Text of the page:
Photo credit: Robyn Lea
Photo credit: Robyn Lea

When you think of Jackson Pollock, what comes to mind?  For me, it’s not the image of a man who would be found in the kitchen alongside fellow painter and wife Lee Krasner, kneading dough to make rye bread or even apple pie, a recipe for which he’d regularly win first place in the local pie baking competition.

More widely known is that the artist — who’d drip paint from knives or sticks while frantically moving around the canvas — struggled greatly with alcoholism, undergoing treatment and achieving two years of sobriety before falling off the wagon and ultimately dying at the age of 44 when he crashed his car while driving drunk.

Yet the handwritten recipes found at the couple’s home by Robyn Lea, Australian photographer and author of Dinner With Jackson Pollock: Recipes, Art & Nature, reveal a person who enjoyed cooking, gardening, and fishing. “In growing and making food, he not only found a source of contentment, but also a connection to his upbringing in Wyoming, where he was raised on a farm“, Lea remarks.

“He painted the same way he cooked: Endlessly using leftovers; keeping and re-using; trying one color or shape and then another. There was never ever any waste. Painting, like cooking, was a way of living.”

Francesca Pollock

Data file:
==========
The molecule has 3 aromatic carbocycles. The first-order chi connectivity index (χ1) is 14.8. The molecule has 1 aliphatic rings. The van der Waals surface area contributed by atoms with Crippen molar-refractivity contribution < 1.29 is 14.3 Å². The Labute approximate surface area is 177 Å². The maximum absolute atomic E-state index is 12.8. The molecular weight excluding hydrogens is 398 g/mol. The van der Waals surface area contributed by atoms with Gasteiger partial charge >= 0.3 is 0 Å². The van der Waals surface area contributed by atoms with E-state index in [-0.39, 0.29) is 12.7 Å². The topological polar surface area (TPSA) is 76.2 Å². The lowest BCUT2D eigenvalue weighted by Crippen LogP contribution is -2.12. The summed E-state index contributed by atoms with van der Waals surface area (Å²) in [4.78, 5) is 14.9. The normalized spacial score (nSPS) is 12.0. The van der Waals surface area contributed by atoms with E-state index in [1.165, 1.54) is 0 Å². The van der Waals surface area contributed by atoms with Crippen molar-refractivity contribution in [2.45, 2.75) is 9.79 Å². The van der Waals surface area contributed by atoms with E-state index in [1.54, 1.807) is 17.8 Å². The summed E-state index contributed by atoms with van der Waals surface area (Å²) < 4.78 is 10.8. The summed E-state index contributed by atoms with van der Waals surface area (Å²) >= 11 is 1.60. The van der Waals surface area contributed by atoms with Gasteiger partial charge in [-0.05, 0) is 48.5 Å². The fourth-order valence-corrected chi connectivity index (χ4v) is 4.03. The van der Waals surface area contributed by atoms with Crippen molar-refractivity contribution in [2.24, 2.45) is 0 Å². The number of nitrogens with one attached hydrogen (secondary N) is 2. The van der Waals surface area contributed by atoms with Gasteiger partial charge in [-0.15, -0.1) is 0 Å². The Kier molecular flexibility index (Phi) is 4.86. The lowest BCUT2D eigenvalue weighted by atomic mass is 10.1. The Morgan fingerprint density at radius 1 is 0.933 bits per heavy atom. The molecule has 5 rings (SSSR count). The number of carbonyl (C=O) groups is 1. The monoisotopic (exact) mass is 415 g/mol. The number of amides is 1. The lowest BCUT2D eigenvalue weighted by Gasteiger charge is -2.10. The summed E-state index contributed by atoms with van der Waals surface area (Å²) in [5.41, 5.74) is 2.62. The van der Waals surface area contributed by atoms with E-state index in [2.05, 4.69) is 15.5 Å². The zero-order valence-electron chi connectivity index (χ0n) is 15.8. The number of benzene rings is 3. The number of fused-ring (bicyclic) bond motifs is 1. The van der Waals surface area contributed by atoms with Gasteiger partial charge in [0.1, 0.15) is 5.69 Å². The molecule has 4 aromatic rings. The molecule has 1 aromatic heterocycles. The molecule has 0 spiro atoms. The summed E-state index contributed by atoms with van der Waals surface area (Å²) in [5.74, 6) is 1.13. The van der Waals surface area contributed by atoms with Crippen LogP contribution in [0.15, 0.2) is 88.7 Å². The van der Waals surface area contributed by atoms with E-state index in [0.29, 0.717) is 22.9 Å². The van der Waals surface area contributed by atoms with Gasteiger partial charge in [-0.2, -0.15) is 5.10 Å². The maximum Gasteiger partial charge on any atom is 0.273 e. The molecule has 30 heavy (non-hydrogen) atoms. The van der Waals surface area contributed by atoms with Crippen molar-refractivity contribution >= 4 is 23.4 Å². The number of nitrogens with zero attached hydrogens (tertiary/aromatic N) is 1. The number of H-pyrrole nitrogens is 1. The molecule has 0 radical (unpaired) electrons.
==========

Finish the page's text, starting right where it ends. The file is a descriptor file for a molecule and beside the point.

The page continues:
“They used a lot of ingredients that were purely available to them often without cost at all because they would find the ingredients themselves,” says Lea. “He loved clamming in the local bay, and the whole area around Springs, and they would do clams with garlic and dry vermouth, or classic clam pies with potato, which is very typical on that south fork of Long Island.”

“Apart from providing emotional grounding, food connected Pollock to his family. He was known for his rye-based white bread, which he likely learned from his mother, who had at least ten bread recipes. And vegetables made Pollock think of how much pride his father took in his produce, including a watermelon that garnered prizes at a local fair. Pollock saw the vegetables he grew as naturally occurring works of art”, writes Food Republic.

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